Irish Taoiseach Leo Varadkar is under sustained pressure to break a Brexit compromise with Boris Johnson, following another warning about no deal Brexit.Irish consumer sentiment slumped last month to its worst level in almost six years, sparking concern ahead of an approaching no deal Brexit. There are growing concerns, following shock predictions that a no deal Brexit could lead to 100,000 job losses in Ireland.
Boris Johnson’s determination to leave the European Union with or without a deal by October 31st has rattled consumers throughout Ireland.
The latest economic figures add to claims that the British Prime Minister’s tough tactics on Brexit are beginning to produce cracks in the EU.
Irish government warnings about the potential for job losses and economic disruption that might follow a hard Brexit are causing deep unease.
The KBC Bank Ireland consumer sentiment index dropped to 77.2 in August from 85.5 in July.
This marked the second largest monthly fall since December 2012 and the lowest reading since November 2013, when Ireland was ending an international bailout.
Economists blame the latest figures on the shock prediction that up to 100,000 jobs could be lost from a no deal exit from the European Union.
This comes amid reports that Irish ministers believe that a no deal Brexit will be significantly worse than they previously expected.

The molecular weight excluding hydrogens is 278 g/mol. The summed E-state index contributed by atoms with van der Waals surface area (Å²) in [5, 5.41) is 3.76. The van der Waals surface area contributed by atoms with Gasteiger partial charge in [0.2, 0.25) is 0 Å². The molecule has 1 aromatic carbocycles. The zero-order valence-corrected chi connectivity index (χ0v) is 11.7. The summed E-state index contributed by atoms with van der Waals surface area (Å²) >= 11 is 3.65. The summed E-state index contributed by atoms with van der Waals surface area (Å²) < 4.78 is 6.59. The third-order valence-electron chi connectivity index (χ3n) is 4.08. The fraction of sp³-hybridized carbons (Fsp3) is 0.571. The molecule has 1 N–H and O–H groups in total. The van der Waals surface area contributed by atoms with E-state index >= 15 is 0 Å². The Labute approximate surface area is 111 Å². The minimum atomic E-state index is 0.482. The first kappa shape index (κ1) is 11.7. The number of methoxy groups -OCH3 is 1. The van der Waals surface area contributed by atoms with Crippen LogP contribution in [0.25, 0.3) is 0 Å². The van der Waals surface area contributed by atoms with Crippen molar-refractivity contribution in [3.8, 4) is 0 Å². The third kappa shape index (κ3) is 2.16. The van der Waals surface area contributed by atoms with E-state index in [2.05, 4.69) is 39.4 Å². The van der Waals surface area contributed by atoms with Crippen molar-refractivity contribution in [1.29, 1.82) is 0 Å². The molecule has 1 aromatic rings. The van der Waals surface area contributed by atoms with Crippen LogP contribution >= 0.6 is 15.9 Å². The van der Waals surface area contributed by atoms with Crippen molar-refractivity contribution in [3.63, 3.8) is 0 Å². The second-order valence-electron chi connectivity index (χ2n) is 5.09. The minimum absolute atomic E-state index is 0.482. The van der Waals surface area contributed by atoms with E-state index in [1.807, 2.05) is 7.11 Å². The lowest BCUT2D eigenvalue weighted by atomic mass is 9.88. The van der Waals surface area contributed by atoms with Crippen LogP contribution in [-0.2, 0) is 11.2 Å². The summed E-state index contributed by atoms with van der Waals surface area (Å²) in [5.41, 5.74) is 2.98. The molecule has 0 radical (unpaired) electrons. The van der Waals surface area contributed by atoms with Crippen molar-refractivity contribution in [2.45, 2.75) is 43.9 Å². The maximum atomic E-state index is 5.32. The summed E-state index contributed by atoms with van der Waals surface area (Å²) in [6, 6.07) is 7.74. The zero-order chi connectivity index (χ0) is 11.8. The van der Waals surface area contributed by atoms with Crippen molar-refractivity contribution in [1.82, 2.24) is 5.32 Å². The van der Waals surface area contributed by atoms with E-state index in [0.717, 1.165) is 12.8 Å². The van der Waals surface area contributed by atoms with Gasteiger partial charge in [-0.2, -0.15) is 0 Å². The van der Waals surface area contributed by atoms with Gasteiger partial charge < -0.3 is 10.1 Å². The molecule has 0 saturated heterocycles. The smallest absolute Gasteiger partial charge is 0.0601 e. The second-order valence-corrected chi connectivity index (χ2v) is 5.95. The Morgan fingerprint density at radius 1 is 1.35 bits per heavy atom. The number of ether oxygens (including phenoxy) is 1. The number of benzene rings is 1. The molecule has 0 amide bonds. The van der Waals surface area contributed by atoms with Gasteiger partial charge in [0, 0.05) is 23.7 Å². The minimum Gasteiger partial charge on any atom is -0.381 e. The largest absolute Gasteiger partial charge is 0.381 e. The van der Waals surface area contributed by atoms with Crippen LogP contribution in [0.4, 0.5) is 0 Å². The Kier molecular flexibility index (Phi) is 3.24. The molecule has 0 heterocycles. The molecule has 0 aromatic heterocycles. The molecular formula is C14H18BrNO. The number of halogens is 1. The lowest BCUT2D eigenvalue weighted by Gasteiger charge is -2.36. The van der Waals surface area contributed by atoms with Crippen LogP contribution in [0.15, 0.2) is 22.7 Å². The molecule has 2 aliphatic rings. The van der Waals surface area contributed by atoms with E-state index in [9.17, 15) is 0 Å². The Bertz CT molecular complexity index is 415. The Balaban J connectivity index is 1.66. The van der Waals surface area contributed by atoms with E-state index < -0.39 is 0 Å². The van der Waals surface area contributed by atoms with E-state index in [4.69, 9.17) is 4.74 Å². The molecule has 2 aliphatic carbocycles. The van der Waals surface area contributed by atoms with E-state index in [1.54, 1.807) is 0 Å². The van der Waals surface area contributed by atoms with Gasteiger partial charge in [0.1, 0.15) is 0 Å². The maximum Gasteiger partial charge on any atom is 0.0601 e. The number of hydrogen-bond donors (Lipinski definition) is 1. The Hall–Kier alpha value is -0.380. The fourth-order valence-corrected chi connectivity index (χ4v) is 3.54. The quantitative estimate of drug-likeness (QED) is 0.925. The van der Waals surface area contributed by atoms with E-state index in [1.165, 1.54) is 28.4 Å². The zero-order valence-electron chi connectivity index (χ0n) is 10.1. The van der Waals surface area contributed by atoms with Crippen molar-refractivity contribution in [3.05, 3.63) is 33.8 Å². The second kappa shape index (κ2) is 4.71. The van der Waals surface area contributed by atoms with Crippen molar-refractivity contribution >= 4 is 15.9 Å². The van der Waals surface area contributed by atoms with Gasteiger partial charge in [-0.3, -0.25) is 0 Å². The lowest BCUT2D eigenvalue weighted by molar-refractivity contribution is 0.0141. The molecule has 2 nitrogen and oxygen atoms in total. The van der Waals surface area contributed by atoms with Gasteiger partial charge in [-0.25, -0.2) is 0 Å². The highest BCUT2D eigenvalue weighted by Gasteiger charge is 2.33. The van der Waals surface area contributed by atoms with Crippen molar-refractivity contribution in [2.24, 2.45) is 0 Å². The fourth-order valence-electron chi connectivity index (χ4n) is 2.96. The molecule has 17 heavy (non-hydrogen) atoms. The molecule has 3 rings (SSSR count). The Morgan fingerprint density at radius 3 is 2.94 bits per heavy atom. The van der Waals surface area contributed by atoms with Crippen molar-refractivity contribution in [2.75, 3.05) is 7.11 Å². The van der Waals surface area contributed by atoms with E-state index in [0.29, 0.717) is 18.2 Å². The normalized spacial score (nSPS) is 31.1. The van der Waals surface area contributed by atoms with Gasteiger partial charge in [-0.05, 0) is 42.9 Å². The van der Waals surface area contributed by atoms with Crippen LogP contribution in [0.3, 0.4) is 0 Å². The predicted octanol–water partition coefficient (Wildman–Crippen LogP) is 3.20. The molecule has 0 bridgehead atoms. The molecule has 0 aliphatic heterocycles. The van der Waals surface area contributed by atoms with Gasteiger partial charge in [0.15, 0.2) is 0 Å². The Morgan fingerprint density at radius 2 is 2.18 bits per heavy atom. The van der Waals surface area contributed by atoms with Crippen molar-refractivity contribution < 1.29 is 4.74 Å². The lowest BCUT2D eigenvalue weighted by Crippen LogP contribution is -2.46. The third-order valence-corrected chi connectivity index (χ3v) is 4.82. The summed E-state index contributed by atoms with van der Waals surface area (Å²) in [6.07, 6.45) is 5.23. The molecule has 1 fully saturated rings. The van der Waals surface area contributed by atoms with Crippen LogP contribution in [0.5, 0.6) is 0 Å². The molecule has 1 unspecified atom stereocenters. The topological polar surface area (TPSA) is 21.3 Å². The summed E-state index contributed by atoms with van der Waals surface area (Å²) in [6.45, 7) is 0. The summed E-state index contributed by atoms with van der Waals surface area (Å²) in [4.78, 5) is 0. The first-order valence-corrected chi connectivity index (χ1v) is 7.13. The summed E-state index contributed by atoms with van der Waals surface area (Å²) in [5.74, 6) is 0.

There are predictions of thousands of immediate job losses in tourism and “carnage” in the fishing sector.
Cabinet members were circulated with a document on the likely implications of no deal, which left several of them taken aback by the severity of the warnings.
One minister told the Irish Times: “We’re going to have to level with people. It’s going to be a lot worse than people expect.”
They were told that 10,000 jobs in the tourism and hospitality industry were likely to be lost within the first three months of a no deal Brexit.
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KBC Bank chief economist Austin Hughes said: “It seems we are seeing a stepped and staggered deterioration in Irish consumer confidence as a full realisation of the scale of problems posed by Brexit comes into sharper focus.”
Roughly one in two consumers now expects unemployment to rise in the next year.
The Irish Central Bank recently warned that a hard Brexit would cost around 34,000 jobs over the next three years.
Employment levels could be 110,000 lower over the next decade, according to the bank’s report.
The government is expected to make further announcements about no deal planning, including the checks on imports, later this week.
Irish Taoiseach Leo Varadkar is under sustained pressure to break a Brexit compromise with Boris Johnson, following another warning about no deal Brexit. Irish consumer sentiment slumped last month to its worst level in almost six years, sparking concern ahead of an approaching no deal Brexit.
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